‘Non-floodplain, disconnected wetland’ landscape group
The ‘Non-floodplain disconnected wetland’ includes all non-floodplain that depend on such as flood flows from rainfall events. Landforms included are lacustrine and palustrine. Also included are riverine elements such as waterholes. This landscape group includes saline/brackish and freshwater wetlands with water availability being usually non-permanent or near-permanent, with rare examples of permanency. Landscape classes in the ‘Non-floodplain, disconnected wetland’ landscape group make up 1.43% of the , with the most common landscape class being ‘Non-floodplain disconnected saline wetland’ (1.25% of the PAE) (Table 7).
Rockholes are a type of wetland only present in the ‘Non-floodplain, disconnected wetland’ landscape group. Rockholes are natural hollows in rocky landscapes that form by fracturing and weathering of rock and which store water from local (). Typically, rockholes occur in sandstone and granite ranges within the Galilee PAE. As with other wetlands in this landscape group, most rockholes are non-permanent; however, a small number are known to be permanent, replenished by small rainfall events ().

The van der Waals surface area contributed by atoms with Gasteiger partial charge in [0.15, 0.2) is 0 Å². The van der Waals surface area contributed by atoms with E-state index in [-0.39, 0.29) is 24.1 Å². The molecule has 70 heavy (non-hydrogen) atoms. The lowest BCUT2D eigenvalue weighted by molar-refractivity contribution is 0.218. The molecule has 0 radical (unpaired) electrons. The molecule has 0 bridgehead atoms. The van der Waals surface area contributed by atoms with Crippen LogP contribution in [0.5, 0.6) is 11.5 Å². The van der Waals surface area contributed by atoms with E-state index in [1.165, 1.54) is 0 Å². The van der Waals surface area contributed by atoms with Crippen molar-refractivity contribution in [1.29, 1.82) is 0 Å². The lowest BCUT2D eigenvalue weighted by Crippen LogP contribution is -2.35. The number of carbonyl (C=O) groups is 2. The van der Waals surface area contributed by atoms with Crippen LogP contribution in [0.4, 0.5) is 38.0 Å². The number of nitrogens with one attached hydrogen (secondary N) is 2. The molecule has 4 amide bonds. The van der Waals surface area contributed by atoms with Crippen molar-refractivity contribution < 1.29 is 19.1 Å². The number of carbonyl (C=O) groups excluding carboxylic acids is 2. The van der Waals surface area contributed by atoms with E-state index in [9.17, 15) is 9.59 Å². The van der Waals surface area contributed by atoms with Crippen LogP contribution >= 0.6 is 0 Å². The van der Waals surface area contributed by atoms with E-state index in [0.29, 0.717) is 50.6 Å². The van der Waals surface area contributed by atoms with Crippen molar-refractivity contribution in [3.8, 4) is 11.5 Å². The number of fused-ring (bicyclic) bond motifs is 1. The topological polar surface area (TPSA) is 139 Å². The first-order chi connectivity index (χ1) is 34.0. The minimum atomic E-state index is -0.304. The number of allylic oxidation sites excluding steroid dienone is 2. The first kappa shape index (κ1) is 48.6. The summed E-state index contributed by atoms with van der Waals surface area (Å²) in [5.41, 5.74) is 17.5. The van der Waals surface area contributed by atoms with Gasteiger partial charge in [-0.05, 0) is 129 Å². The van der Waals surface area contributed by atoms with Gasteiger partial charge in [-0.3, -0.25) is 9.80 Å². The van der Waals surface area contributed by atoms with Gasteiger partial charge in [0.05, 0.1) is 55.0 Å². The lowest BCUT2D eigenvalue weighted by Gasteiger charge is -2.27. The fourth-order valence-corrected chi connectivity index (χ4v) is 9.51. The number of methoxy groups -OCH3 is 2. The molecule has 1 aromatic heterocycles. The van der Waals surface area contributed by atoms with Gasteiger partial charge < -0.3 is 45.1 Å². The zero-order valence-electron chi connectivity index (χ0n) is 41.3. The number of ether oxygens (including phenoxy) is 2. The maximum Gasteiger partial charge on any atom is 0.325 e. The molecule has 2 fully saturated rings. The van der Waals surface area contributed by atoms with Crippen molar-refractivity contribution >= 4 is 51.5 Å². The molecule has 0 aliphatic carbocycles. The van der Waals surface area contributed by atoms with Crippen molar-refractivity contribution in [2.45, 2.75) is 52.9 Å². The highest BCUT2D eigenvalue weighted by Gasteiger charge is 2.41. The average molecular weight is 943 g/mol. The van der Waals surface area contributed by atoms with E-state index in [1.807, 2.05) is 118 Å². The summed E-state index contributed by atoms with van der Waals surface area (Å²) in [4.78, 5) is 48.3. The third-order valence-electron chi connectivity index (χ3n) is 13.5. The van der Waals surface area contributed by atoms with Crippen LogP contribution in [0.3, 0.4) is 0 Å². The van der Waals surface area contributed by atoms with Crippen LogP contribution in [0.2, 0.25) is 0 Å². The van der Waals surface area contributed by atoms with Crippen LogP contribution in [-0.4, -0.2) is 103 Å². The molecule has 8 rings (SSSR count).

Gilgai is another type of non-floodplain, disconnected wetland. Gilgais occur within the clay plains land zone and consist of shrink-swell and cracking clay soils that form depressions. Gilgai microrelief occurs when the layers of clay soil shrink and swell during alternate drying and wetting cycles. Gilgai depressions fill with water during and after rain resulting in a landscape containing several shallow wetlands.
Landscapes in the ‘Non-floodplain, disconnected wetland’ landscape group potentially provide habitat for four EPBC Act-listed threatened species that occur within the Galilee PAE. These species are:
- Australian painted snipe, endangered
- squatter pigeon (southern), vulnerable
- star finch (eastern), endangered
- Lawrencia buchananensis, vulnerable.
Lawrencia buchananensis grows only on the fringes of Lake Buchanan and Lake Constant. The species may be surface water dependent but this is not known for sure.